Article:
It is hard for me to practice lately the piano. But i really want to sight read well and keep advancing, even if it is outside of it.

  1. Is it possible to sight read outside the piano by reading piano pieces from books?

  2. How would you suggest to approach such technique that will enable me when getting back to the piano to be able to play it easily?

  3. Can you please recommend me on books for advanced beginner? For example moonlight sonata is the kind of piece that i can read well.

Thank you!!!

  • I don't see, how you define sight reading; if you don't play what you read, how is the successful reading confirmed? (WIth the instrument, your ears would confirm that.)
    – guidot
    Jan 27, 2020 at 7:52
  • 2
    By any chance, can you sight sing?
    – Dekkadeci
    Jan 27, 2020 at 8:20
  • Reading sheet music learning to identify notes patterns pitch and the piano pattern. I know it is using imagination and the ability to hear the music. @dekkadeci i can not sight sing but i am a singer.
    – LoveIsHere
    Jan 27, 2020 at 8:25
  • Do you mean that you have some physical pain when playing, currently, or that you don't have access to a piano currently? If it's the latter, you may want to spend $15 on a melodica, and work with a piano sight reading book or series of books. Jan 27, 2020 at 15:48

4 Answers 4


Simple answer - learn how to sight-sing. As you are already a singer, it's a valuable weapon to own. If there's an instrument around to give you pitch, then great, but if not, it doesn't really matter. Not having absolute pitch is no excuse! Look at the dots (one hand at a time), ignore chords - they're much too hard to sing... And get used to identifying intervals - any note following another on the line/space above will be a third. There are two in common use - major and minor. Get used to the difference in sound. Any two notes on lines with another line between are fifths (same for spaces). Get used to how they sound consecutively.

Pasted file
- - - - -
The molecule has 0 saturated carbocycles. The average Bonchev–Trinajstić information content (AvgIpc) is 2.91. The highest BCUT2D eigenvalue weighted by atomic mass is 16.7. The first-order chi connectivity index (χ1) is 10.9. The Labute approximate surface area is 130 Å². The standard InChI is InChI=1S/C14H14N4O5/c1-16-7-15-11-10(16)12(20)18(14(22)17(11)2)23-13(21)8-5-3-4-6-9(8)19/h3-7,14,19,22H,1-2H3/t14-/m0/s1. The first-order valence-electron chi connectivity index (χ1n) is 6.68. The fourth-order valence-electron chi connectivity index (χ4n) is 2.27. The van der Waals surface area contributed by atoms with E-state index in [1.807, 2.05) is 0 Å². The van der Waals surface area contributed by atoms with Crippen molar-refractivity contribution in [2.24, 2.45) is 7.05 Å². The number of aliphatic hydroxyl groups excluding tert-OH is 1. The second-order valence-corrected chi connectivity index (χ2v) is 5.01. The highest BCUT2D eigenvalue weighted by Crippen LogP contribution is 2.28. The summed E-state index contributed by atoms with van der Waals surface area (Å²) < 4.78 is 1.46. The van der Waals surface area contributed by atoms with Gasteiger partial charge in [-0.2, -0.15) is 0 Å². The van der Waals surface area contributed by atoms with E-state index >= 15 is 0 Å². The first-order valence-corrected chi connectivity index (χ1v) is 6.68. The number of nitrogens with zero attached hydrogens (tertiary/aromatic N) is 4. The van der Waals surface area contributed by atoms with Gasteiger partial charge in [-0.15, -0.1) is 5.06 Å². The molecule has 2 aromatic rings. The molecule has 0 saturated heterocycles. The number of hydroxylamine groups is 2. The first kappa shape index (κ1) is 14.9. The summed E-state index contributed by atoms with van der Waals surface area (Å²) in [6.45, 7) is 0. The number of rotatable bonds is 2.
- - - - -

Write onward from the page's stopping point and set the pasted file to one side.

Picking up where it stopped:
Learn tonic sol-fa, and be able to sing doh>soh, mi>ti, etc. That works in any key, and will help when you are back on keys.


Even I am a great protagonist of solfege and ear training I would like to complete the other answers and comments telling what I still practice everyday (even independent of the absolute sound and pitch of the notes I'm reading!) Of course the pitch of the note and the question which key you have to press down is the most important aspect aside of the note length and the fingerings. But there are some other things you can practice without out sitting at the piano:

  1. analyzing the piece: parts, motifs, phrases, figures (give them a number, a name, a term (formal analysis)

  2. analyzing the chords: chord names and Roman numbers (harmonic and functional analysis)

  3. analyzing the rhythm: make a reduction of the rhythmic 8( and also of the melodic motifs, play the rhythm without an instrument (practicing the l. and r. hands just playing with or without fingerings).

In German we have an expression for this kind of training: "Trocken-Schwimmen" (= "dry swimming", that means swimming without water, as some trainers teach swimming outside of the pool. That's the way I've taught myself crawling at the age of 50!)

You can call this also brain-gym, cross-crawl, mental training, (mind that a good training of your memory also is a condition for sight reading.)

What I'm proposing is what I do everyday - and night! (with and without sheet music ...)

You can imagine that the benefit for sight reading must be great, when you look at the sheet music and you can easily detect the harmony, the chords, the rhythmic patterns, because you have a term for each element, phenomena and appearance and you also have the skills to cope the technical problems.